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Case14F
There was an Engima machine on eBay a week or so ago, but this kit looks like it would be a fun build – During WWII the German army used Enigma coding machines to encipher most of their radio messages. At the time the Germans were convinced that this machine was unbreakable, but recent history has proven them wrong. For most of the war, the Poles, and later the British and Americans managed to decipher the German messages which is now believed to have shortened the war by some 2 years.

Once you’ve seen a real Enigma, you’re likely to have fallen in love with it, making you want to have one. But, given the low number of machines available today, and their high price, that won’t be an option for most of us. Hence the reason to create an electronic variant of the Enigma machine, using modern electronic components. “ [via] – Link.

Phillip Torrone

Editor at large – Make magazine. Creative director – Adafruit Industries, contributing editor – Popular Science. Previously: Founded – Hack-a-Day, how-to editor – Engadget, Director of product development – Fallon Worldwide, Technology Director – Braincraft.


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Comments

  1. tuckerch says:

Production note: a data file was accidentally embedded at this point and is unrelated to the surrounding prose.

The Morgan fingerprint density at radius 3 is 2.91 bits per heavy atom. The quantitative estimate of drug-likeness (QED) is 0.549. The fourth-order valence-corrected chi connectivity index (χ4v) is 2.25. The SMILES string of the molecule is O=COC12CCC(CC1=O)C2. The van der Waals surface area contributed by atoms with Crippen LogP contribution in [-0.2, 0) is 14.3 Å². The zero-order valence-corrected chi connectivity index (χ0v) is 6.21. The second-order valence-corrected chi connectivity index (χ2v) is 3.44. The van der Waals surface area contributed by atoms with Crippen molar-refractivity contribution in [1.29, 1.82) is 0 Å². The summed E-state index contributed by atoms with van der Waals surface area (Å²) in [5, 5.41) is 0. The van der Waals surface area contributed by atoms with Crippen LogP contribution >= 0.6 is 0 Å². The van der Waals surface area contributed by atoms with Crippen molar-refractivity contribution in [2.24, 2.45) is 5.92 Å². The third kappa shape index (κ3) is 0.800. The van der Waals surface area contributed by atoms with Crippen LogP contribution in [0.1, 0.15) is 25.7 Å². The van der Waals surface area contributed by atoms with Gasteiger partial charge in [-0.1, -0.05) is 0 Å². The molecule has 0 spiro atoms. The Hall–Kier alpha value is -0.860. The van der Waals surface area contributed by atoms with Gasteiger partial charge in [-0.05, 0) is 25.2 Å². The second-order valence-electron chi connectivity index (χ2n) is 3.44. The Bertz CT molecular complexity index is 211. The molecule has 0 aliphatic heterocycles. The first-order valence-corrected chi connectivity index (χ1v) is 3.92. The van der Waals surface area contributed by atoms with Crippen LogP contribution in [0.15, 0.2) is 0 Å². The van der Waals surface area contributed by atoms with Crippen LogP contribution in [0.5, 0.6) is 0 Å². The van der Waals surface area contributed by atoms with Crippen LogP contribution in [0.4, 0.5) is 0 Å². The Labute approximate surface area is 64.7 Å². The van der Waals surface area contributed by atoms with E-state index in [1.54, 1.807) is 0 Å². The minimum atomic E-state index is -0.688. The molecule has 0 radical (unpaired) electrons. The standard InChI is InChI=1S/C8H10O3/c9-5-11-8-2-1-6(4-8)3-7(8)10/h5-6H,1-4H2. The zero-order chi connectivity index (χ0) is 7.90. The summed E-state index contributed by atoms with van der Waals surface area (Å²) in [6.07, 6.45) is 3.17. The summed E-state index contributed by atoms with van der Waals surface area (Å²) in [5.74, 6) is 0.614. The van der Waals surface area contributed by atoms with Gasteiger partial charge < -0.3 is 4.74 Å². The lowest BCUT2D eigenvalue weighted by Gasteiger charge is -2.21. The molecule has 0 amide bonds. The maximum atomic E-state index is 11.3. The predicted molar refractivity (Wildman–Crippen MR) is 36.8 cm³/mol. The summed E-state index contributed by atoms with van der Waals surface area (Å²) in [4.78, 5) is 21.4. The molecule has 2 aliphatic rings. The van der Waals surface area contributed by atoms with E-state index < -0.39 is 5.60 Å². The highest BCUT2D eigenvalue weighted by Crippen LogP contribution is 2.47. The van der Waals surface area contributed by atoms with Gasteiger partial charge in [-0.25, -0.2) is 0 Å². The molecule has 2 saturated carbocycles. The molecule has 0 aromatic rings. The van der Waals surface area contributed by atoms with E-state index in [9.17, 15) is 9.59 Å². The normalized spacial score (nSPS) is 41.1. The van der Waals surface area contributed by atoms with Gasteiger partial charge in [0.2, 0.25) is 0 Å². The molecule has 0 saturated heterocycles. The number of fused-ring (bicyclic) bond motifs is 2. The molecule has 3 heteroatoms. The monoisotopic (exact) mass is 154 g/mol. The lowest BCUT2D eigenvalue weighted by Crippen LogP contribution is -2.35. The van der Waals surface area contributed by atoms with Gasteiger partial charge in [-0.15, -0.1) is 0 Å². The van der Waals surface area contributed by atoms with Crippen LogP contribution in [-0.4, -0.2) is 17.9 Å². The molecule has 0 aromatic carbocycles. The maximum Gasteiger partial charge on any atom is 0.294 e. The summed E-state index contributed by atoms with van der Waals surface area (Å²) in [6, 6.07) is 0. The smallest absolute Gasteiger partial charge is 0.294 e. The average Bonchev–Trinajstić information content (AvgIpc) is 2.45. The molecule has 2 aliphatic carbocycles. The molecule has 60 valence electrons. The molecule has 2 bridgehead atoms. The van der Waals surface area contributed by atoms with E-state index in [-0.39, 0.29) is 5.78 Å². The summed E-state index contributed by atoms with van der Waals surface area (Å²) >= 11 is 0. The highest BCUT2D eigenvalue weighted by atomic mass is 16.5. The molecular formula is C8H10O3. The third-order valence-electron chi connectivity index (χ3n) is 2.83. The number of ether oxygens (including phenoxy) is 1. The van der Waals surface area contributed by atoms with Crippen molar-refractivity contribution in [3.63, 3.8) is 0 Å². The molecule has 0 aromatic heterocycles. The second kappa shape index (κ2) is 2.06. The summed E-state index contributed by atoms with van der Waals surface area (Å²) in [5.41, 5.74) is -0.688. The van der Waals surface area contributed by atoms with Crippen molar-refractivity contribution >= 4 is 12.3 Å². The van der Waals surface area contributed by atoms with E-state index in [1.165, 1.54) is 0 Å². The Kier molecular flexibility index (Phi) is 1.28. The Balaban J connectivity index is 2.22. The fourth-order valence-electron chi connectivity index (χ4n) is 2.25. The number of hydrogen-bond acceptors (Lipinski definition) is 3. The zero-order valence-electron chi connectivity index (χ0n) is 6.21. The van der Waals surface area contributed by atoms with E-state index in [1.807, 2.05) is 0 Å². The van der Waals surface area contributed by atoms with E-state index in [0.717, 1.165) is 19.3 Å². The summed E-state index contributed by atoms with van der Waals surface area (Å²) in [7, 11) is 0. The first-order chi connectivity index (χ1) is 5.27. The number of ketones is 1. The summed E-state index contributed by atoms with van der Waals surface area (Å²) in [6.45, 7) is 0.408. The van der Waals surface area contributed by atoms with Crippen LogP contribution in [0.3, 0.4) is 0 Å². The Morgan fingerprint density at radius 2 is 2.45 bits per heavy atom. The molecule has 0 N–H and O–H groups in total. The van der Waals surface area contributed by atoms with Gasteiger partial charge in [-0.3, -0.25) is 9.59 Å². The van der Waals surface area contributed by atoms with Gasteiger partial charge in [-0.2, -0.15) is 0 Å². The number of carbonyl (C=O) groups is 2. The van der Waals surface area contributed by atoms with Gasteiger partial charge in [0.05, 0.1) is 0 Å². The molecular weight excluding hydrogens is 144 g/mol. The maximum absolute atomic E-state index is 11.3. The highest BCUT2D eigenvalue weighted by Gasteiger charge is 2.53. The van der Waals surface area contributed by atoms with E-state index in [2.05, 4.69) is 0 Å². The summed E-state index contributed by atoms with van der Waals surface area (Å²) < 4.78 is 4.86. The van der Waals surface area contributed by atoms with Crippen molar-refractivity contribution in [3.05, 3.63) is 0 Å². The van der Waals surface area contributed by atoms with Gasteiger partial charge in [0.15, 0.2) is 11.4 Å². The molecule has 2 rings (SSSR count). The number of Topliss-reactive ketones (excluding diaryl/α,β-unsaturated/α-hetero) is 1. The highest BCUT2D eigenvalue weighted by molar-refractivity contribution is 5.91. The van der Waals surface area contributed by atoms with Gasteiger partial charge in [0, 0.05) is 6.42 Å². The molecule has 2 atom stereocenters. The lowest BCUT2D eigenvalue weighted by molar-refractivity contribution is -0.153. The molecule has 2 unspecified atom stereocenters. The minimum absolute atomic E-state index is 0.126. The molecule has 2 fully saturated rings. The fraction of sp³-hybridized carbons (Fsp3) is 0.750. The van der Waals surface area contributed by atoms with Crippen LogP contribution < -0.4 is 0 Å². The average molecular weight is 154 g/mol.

The obvious first mod for this is to replace the LED displays with Nixie tubes.

    Also, I’ve seen a mod wher ethe keycaps from an ancient typewriter were epoxied to the pushbutton “keyboard”.

  2. Hindle says:

    These were available to buy from Bletchley Park, which is the place that Turing cracked the code.

  3. Dave Armstrong says:

    Actually the Enigma isn’t a code, it’s a system of ciphering and deciphering text, and it’s unbreakable. A captured Enigma machine came into British hands and, using that, Turing and his team were able to decipher many messages and reveal vast amounts of valuable information; but it still took a great deal of time, trial and error, elimination and guesswork for every message. The Germans left themselves vulnerable by using predictable Keywords such as ‘HIT LER’ or ‘QWE RTY’, to communicate the initial rotor settings the intended recipient should use, which the team were able to exploit. Had they been more random, as they were trained to be, it would have taken so long to decrypt any text that it would almost certainly have been obsolete.

    I have a mechanical (ie. non-electrical) version of an enigma machine and the only way any encrypted texts can be deciphered is if the finder has in his possession an identical machine, knows the initial rotor settings, knows the correct rotor settings for a particular message, knows the correct rotor arrangement, and crucially the alterations to make on all 3 rotors after each letter is typed. Without the above, the text is unbreakable.

  4. Marcus says:

    This electronic Enigma does not seems to have any components representing the ‘Letter Entry Rings’.
    Also, how are the electronic rotors(ROM Modules) exchanged?

    How do I get one of these anway?

  5. Kate Griffiths says:

    Alan Turning was not the first Briton to break Enigma. That honour went to Dilly Knox in January 1940 when he broke the Green key